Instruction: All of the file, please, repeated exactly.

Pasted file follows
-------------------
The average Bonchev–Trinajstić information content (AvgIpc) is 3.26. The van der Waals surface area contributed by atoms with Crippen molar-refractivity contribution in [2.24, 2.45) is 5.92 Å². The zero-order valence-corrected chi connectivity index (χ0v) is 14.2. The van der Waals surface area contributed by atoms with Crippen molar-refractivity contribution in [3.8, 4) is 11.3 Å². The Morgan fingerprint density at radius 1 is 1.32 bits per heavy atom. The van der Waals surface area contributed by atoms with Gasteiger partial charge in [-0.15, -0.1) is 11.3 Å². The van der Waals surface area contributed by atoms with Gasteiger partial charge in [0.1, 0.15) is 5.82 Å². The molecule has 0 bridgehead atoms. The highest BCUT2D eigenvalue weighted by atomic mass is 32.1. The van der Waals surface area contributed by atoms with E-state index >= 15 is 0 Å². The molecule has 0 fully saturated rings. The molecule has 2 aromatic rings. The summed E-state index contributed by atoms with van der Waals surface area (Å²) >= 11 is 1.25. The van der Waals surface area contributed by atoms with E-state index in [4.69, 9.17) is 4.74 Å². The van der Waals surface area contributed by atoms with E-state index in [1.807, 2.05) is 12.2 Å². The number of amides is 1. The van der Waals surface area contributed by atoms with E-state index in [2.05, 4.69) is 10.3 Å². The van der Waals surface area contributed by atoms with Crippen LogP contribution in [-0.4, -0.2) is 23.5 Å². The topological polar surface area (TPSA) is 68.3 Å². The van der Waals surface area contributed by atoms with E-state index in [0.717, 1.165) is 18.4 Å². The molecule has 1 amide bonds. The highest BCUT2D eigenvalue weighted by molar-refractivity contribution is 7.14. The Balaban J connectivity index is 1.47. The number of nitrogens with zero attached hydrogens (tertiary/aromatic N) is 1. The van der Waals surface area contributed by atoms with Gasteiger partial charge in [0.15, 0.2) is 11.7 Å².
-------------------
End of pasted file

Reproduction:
The average Bonchev–Trinajstić information content (AvgIpc) is 3.26. The van der Waals surface area contributed by atoms with Crippen molar-refractivity contribution in [2.24, 2.45) is 5.92 Å². The zero-order valence-corrected chi connectivity index (χ0v) is 14.2. The van der Waals surface area contributed by atoms with Crippen molar-refractivity contribution in [3.8, 4) is 11.3 Å². The Morgan fingerprint density at radius 1 is 1.32 bits per heavy atom. The van der Waals surface area contributed by atoms with Gasteiger partial charge in [-0.15, -0.1) is 11.3 Å². The van der Waals surface area contributed by atoms with Gasteiger partial charge in [0.1, 0.15) is 5.82 Å². The molecule has 0 bridgehead atoms. The highest BCUT2D eigenvalue weighted by atomic mass is 32.1. The van der Waals surface area contributed by atoms with E-state index >= 15 is 0 Å². The molecule has 0 fully saturated rings. The molecule has 2 aromatic rings. The summed E-state index contributed by atoms with van der Waals surface area (Å²) >= 11 is 1.25. The van der Waals surface area contributed by atoms with E-state index in [4.69, 9.17) is 4.74 Å². The van der Waals surface area contributed by atoms with E-state index in [1.807, 2.05) is 12.2 Å². The number of amides is 1. The van der Waals surface area contributed by atoms with E-state index in [2.05, 4.69) is 10.3 Å². The van der Waals surface area contributed by atoms with Crippen LogP contribution in [-0.4, -0.2) is 23.5 Å². The topological polar surface area (TPSA) is 68.3 Å². The van der Waals surface area contributed by atoms with E-state index in [0.717, 1.165) is 18.4 Å². The molecule has 1 amide bonds. The highest BCUT2D eigenvalue weighted by molar-refractivity contribution is 7.14. The Balaban J connectivity index is 1.47. The number of nitrogens with zero attached hydrogens (tertiary/aromatic N) is 1. The van der Waals surface area contributed by atoms with Gasteiger partial charge in [0.15, 0.2) is 11.7 Å².